General JOSEPH HOARE (Retired): Contact frequently comes at 20 meters, 30 meters across the street, a hundred meters. The fact that you're shooting at and killing people at very short distance negates all of this wonderful technology that we've developed to fight people at long distances.
WESTERVELT: The Pentagon sent a team to Israel to talk with Israeli Defense Forces or IDF on the tactics and techniques used during recent attacks on Palestinian cities in the West Bank. Rather than risk sniper fire while moving in the street, for example, the IDF often move house to house by blowing up or blowing through adjacent apartment walls. US infantry officer Colonel Jim Harris teaches military strategy at the National War College. He says the US has learned some lessons from the IDF.
Colonel JIM HARRIS (National War College): Understanding that, hey, you do run into booby traps throughout the town as you go in there. I mean, the IDF will set up on several situations. The sewers--they pretty much not decided to fight the sewers but block them, destroy them, so that the enemy can't use them also. The combined arms operation of engineers and also armor being employed there with the IDF, very successful. Blowing in a wall to enter a building vs. trying to go through doors or windows that might be covered by fire is the way you do it.
WESTERVELT: Any attack on Baghdad would require destruction of critical Iraqi communication centers, but analysts say not so many that Iraqi soldiers couldn't get the word from commanders to surrender. And Colonel Harris says an urban assault takes careful planning to selectively shut down but not eradicate key utilities.
Col. HARRIS: The water, the electricity--you know, you don't want that destroyed because, you know, there is a population there that you want to keep on your side or have supported for, and you need that support also. You need that water maybe, and you need that electrical supply.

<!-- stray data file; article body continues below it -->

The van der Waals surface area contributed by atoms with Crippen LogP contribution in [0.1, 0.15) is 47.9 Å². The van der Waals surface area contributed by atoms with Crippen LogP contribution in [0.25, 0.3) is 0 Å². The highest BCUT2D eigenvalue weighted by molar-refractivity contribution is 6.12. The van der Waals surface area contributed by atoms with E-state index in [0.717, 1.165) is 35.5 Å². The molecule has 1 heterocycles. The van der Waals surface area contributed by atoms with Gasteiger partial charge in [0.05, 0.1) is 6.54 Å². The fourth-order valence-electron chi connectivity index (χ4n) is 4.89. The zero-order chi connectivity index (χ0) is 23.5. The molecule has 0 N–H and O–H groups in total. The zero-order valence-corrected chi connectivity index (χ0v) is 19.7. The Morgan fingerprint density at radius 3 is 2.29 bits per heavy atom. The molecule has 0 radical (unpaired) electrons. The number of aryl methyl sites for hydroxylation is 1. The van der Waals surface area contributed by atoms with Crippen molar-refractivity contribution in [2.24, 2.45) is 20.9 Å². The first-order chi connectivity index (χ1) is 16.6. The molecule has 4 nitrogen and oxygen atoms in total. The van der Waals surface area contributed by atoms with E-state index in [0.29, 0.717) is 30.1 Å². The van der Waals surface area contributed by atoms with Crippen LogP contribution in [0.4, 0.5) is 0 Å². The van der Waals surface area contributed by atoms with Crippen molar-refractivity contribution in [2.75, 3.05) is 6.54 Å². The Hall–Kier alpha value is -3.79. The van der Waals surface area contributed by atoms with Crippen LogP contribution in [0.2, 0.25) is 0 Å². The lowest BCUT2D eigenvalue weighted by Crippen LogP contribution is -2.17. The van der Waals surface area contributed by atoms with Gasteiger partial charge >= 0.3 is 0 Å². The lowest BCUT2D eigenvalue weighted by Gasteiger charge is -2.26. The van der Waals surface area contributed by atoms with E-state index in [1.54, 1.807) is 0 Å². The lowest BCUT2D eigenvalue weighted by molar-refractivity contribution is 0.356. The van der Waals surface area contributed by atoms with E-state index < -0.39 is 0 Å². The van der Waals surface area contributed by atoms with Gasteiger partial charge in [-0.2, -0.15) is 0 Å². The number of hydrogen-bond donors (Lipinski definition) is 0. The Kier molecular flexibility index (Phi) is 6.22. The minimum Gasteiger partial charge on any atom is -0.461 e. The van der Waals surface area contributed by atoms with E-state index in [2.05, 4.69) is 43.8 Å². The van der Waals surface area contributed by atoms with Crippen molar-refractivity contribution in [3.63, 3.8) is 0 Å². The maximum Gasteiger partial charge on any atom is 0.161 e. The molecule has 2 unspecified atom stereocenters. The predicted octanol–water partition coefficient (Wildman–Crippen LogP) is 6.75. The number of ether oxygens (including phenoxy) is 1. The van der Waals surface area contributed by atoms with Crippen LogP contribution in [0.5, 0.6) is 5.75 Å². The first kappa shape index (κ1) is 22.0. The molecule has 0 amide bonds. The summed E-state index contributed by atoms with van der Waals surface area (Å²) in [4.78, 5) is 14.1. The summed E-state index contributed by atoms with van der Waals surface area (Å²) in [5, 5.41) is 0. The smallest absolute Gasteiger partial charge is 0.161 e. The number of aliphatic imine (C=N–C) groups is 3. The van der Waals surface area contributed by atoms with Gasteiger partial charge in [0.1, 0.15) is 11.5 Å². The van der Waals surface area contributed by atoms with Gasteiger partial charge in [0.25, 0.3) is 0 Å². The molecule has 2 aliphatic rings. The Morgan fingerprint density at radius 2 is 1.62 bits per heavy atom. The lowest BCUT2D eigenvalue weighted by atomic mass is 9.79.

WESTERVELT: Few current US commanders or soldiers have big city combat experience. Besides Mogadishu, the battle for Hue City during the North Vietnamese's Tet offensive is one of the few recent examples. In one of the bitterest fights of the Vietnam War, three US Marine battalions fought hard for days to retake Hue, but not before 150 Marines lost their lives. Mindful of the ancient temples, palaces and the civilian population in Hue, the US initially withheld heavy air power. General Hoare, who received the Bronze Star during his service in Vietnam, remembers being in Washington and seeing the cables coming through on US casualties in the fighting against North Vietnamese forces.
Gen. HOARE: Rather than withdrawing, when the Marines came back to force them out, they chose to fight block by block, city by city; extraordinary heroism, and it was intense. This, of course, was the event, in my judgment, that broke the will of the American people and, indeed, the American government to continue the fight.
WESTERVELT: The question now in any potential conflict with Iraq is whether Baghdad residents will turn on Saddam Hussein, as many US military planners hope, or whether they'll aid Iraqi soldiers in any block-by-block fight. Eric Westervelt, NPR News, Washington.